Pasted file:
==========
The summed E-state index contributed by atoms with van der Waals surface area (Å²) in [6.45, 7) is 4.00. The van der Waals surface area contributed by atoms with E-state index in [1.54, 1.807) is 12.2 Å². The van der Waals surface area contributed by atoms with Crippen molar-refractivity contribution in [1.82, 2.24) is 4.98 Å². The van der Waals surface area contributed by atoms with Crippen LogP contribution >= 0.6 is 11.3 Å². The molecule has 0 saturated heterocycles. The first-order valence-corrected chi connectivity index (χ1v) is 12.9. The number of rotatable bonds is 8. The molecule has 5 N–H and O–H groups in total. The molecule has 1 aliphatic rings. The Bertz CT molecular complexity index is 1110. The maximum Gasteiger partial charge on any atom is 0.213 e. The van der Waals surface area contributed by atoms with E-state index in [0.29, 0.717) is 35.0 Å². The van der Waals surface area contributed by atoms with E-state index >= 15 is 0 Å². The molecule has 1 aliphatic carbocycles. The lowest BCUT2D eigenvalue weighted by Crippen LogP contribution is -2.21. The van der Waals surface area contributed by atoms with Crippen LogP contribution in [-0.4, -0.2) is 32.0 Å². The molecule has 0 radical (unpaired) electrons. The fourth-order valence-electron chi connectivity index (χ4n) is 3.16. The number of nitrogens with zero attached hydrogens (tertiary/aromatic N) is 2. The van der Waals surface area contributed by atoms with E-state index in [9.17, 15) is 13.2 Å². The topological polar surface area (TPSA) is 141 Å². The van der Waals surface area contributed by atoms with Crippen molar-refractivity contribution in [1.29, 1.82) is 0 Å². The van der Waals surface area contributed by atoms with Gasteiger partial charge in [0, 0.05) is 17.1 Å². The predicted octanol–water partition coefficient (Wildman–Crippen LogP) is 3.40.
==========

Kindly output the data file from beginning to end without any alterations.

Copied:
The summed E-state index contributed by atoms with van der Waals surface area (Å²) in [6.45, 7) is 4.00. The van der Waals surface area contributed by atoms with E-state index in [1.54, 1.807) is 12.2 Å². The van der Waals surface area contributed by atoms with Crippen molar-refractivity contribution in [1.82, 2.24) is 4.98 Å². The van der Waals surface area contributed by atoms with Crippen LogP contribution >= 0.6 is 11.3 Å². The molecule has 0 saturated heterocycles. The first-order valence-corrected chi connectivity index (χ1v) is 12.9. The number of rotatable bonds is 8. The molecule has 5 N–H and O–H groups in total. The molecule has 1 aliphatic rings. The Bertz CT molecular complexity index is 1110. The maximum Gasteiger partial charge on any atom is 0.213 e. The van der Waals surface area contributed by atoms with E-state index in [0.29, 0.717) is 35.0 Å². The van der Waals surface area contributed by atoms with E-state index >= 15 is 0 Å². The molecule has 1 aliphatic carbocycles. The lowest BCUT2D eigenvalue weighted by Crippen LogP contribution is -2.21. The van der Waals surface area contributed by atoms with Crippen LogP contribution in [-0.4, -0.2) is 32.0 Å². The molecule has 0 radical (unpaired) electrons. The fourth-order valence-electron chi connectivity index (χ4n) is 3.16. The number of nitrogens with zero attached hydrogens (tertiary/aromatic N) is 2. The van der Waals surface area contributed by atoms with E-state index in [9.17, 15) is 13.2 Å². The topological polar surface area (TPSA) is 141 Å². The van der Waals surface area contributed by atoms with Crippen molar-refractivity contribution in [1.29, 1.82) is 0 Å². The van der Waals surface area contributed by atoms with Gasteiger partial charge in [0, 0.05) is 17.1 Å². The predicted octanol–water partition coefficient (Wildman–Crippen LogP) is 3.40.